14 interpretation of the novel.3 Warfel may have contributed to this refusal to analyze the novel because critics, like Clark, may have reali zed that acknowledging the meanings within Ormonds seeming stylistic failings might harm more conservative readings of the novel. This worry was so pervasive, in fact, that Donald Ringes overview written for the Twaynes United States Authors Series is considered significant Brown schol arship of the 1960s. Although Ringe is considered a formidable Brown scholar, it is significant that he chose only to publish in the Twayne format rather than publishing his work through other means. While Ringe asserts that Ormond is a strongly feminist book, the work undermines his modestly feminist reading by concluding that Ormond fails to provide a satisfactory moral conclusion because of the culminating rape scene, which later scholars ha ve argued is arguably th e most important action of the work. Ringes last section entitled a rtistic failure spends ove r four pages explaining why the physically violent ending of Ormond renders it less artistically important than Wieland. While most scholars of the period at least incorporate the rape as another threat to conservative values or Constantias virtue, Ringe interprets the rape quite differe ntly. Because he his committed to his reading of Constantia as a positive moral figure in his assertion that Constantia is the golden mean who has learned to live independently in the practical world without destroying her moral sense in the process (55) Ringe ignores the subversive implications of Constantias rape and her fathers murder. Ringe seems to perceive the rape as oppositional to Constantias moral growth. Thus without being able to incor porate the novels rape scene, Ringe is forced to conclude th at it is only further evidence of Browns inability to create sustained thematic tropes within the novel. 3 Notably, in Love and Death in the American Novel Leslie A. Fiedler correctly identifies fears of the sexual, religious (Catholic) and foreign (Mediterranean) in his Jung ian reading of Brown as a mythopoetic author (Fiedler 156; 85). Yet, even he collapses into concerns about the problematic nature of the Gothic genre and Browns antirealist style (156).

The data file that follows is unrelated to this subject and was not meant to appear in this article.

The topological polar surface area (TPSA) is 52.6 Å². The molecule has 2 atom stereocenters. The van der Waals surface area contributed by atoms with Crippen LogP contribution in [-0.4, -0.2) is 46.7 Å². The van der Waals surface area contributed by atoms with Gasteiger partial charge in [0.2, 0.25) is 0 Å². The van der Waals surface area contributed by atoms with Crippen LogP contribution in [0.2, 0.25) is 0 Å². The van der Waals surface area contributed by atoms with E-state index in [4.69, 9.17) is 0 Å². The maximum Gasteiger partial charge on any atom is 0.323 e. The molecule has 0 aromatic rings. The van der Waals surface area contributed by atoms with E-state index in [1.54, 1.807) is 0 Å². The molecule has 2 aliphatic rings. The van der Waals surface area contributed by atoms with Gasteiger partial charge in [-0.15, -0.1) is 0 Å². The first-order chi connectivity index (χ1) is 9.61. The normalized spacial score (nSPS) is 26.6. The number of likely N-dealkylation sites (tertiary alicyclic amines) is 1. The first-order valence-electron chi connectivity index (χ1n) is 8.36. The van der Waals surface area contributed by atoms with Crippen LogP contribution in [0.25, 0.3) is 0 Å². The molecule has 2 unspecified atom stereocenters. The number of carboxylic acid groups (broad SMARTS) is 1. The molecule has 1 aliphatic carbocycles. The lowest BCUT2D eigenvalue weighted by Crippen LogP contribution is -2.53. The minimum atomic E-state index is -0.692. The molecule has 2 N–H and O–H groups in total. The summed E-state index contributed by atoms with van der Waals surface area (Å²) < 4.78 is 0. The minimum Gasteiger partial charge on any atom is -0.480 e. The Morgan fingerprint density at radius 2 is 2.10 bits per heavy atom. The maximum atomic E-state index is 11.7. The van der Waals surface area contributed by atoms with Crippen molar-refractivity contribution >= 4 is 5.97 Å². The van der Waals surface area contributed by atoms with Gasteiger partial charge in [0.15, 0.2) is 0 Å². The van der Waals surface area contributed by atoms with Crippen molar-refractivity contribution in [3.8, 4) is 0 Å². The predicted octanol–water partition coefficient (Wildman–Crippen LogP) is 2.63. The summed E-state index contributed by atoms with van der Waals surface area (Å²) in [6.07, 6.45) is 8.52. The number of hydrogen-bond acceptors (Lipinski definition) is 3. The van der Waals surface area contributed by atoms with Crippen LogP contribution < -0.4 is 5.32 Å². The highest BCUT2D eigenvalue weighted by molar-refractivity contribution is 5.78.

15 Later works continue in this refusa l, ultimately becoming obsessed with Ormonds stylistic faults. David Butlers Dissecting A Human Heart is almost entirely concerned with technique as his chapter on Ormond strains to explain why Brown might have felt it n ecessary to write with such a strained syntax and stilted styl e (i-4; 61). Sydney J. Krauses Ormond: How rapidly and how well composed, arranged, and delivered explains all in its ti tle. Published in 1978, it exists as a latecomer to the confusion over form but is significant because it attempts to settle the debate by proving that Ormonds strengths outnumber its st ylistic weaknesses. While many critics of the fifties, sixtie s, and early seventies sought conservative interpretations that would explain Browns novels in terms of traditional views about eighteenth century morality and beliefs, their extended grappling with Browns unevenness and textual ambiguity has ironically laid the groundwork for contemporary queer explorations of the ways in which Ormonds Gothic genre and of multilayered form deliberately creates spaces for subversive readings. This type of resistant reading becomes emerge nt as advances in literary theory coincide with a genera l resurgence of Brown scholarship in the late 1970s and early 1980s. Mary Chapman, in her introduc tion to the latest publication of Ormond, explains that new approaches attentive to representations, of gender, sexuality, race, class, and nation [. ] have made available a critical vocabulary with which readers can make sense of Browns haunting fiction (13). However, early Ameri can scholars tend to fear that more radical theoretical readings might overlook the histor ical distance of the text and undermine the credibility of the field. Thus, although works by William Scheik and Maurice Bennett identify subversive elements within the novel, they tend to identify them as the examination of social and philosophical problems which cr itics believe sevent eenth century authors would have sought.4 4 For example, in his highly theoretical and philosophi cal essay entitled The Problem of Origination in Browns Ormond, Scheick frames Ormond with the theoretical ideas of Derrida and Foucault (127). However, he is careful